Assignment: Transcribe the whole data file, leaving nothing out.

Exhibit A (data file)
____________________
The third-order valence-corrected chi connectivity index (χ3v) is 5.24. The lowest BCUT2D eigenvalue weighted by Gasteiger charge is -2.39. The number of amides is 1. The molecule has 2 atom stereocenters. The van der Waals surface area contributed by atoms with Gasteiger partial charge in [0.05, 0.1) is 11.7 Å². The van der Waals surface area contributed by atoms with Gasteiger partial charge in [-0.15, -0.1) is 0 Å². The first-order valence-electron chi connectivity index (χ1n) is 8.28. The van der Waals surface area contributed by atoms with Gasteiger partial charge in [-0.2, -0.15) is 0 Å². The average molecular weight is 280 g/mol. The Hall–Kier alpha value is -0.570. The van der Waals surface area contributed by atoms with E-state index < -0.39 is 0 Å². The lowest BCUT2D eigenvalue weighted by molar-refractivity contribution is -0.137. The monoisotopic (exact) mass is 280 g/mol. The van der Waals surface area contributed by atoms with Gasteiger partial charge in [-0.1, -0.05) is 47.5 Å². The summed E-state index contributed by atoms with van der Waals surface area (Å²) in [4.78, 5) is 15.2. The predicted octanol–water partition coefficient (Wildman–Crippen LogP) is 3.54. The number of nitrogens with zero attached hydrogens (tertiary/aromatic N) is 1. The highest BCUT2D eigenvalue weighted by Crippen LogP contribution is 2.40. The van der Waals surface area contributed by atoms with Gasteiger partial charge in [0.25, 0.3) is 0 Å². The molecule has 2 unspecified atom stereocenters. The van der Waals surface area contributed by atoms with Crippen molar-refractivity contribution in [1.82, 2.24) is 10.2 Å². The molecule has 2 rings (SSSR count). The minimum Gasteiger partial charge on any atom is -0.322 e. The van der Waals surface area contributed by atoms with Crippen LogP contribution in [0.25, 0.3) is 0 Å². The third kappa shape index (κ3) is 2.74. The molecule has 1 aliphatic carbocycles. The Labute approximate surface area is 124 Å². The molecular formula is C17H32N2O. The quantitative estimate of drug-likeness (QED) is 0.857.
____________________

The third-order valence-corrected chi connectivity index (χ3v) is 5.24. The lowest BCUT2D eigenvalue weighted by Gasteiger charge is -2.39. The number of amides is 1. The molecule has 2 atom stereocenters. The van der Waals surface area contributed by atoms with Gasteiger partial charge in [0.05, 0.1) is 11.7 Å². The van der Waals surface area contributed by atoms with Gasteiger partial charge in [-0.15, -0.1) is 0 Å². The first-order valence-electron chi connectivity index (χ1n) is 8.28. The van der Waals surface area contributed by atoms with Gasteiger partial charge in [-0.2, -0.15) is 0 Å². The average molecular weight is 280 g/mol. The Hall–Kier alpha value is -0.570. The van der Waals surface area contributed by atoms with E-state index < -0.39 is 0 Å². The lowest BCUT2D eigenvalue weighted by molar-refractivity contribution is -0.137. The monoisotopic (exact) mass is 280 g/mol. The van der Waals surface area contributed by atoms with Gasteiger partial charge in [-0.1, -0.05) is 47.5 Å². The summed E-state index contributed by atoms with van der Waals surface area (Å²) in [4.78, 5) is 15.2. The predicted octanol–water partition coefficient (Wildman–Crippen LogP) is 3.54. The number of nitrogens with zero attached hydrogens (tertiary/aromatic N) is 1. The highest BCUT2D eigenvalue weighted by Crippen LogP contribution is 2.40. The van der Waals surface area contributed by atoms with Gasteiger partial charge in [0.25, 0.3) is 0 Å². The molecule has 2 unspecified atom stereocenters. The van der Waals surface area contributed by atoms with Crippen molar-refractivity contribution in [1.82, 2.24) is 10.2 Å². The molecule has 2 rings (SSSR count). The minimum Gasteiger partial charge on any atom is -0.322 e. The van der Waals surface area contributed by atoms with Crippen LogP contribution in [0.25, 0.3) is 0 Å². The third kappa shape index (κ3) is 2.74. The molecule has 1 aliphatic carbocycles. The Labute approximate surface area is 124 Å². The molecular formula is C17H32N2O. The quantitative estimate of drug-likeness (QED) is 0.857.